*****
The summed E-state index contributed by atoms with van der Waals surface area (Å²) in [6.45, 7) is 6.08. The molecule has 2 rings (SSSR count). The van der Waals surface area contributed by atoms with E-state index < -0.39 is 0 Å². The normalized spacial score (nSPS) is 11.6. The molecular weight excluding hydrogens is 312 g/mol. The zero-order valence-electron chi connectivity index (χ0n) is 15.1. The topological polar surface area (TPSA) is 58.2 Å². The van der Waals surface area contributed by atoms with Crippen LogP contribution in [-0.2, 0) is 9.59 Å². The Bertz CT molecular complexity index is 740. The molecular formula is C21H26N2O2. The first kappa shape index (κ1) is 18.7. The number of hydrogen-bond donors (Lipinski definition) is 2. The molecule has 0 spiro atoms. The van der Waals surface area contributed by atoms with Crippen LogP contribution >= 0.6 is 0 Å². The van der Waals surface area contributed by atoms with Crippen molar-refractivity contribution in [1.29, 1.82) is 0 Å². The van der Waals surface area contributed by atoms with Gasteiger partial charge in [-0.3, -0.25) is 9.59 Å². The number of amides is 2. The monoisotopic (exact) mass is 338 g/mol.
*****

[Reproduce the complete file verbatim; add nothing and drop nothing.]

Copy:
The summed E-state index contributed by atoms with van der Waals surface area (Å²) in [6.45, 7) is 6.08. The molecule has 2 rings (SSSR count). The van der Waals surface area contributed by atoms with E-state index < -0.39 is 0 Å². The normalized spacial score (nSPS) is 11.6. The molecular weight excluding hydrogens is 312 g/mol. The zero-order valence-electron chi connectivity index (χ0n) is 15.1. The topological polar surface area (TPSA) is 58.2 Å². The van der Waals surface area contributed by atoms with Crippen LogP contribution in [-0.2, 0) is 9.59 Å². The Bertz CT molecular complexity index is 740. The molecular formula is C21H26N2O2. The first kappa shape index (κ1) is 18.7. The number of hydrogen-bond donors (Lipinski definition) is 2. The molecule has 0 spiro atoms. The van der Waals surface area contributed by atoms with Crippen LogP contribution >= 0.6 is 0 Å². The van der Waals surface area contributed by atoms with Crippen molar-refractivity contribution in [1.29, 1.82) is 0 Å². The van der Waals surface area contributed by atoms with Gasteiger partial charge in [-0.3, -0.25) is 9.59 Å². The number of amides is 2. The monoisotopic (exact) mass is 338 g/mol.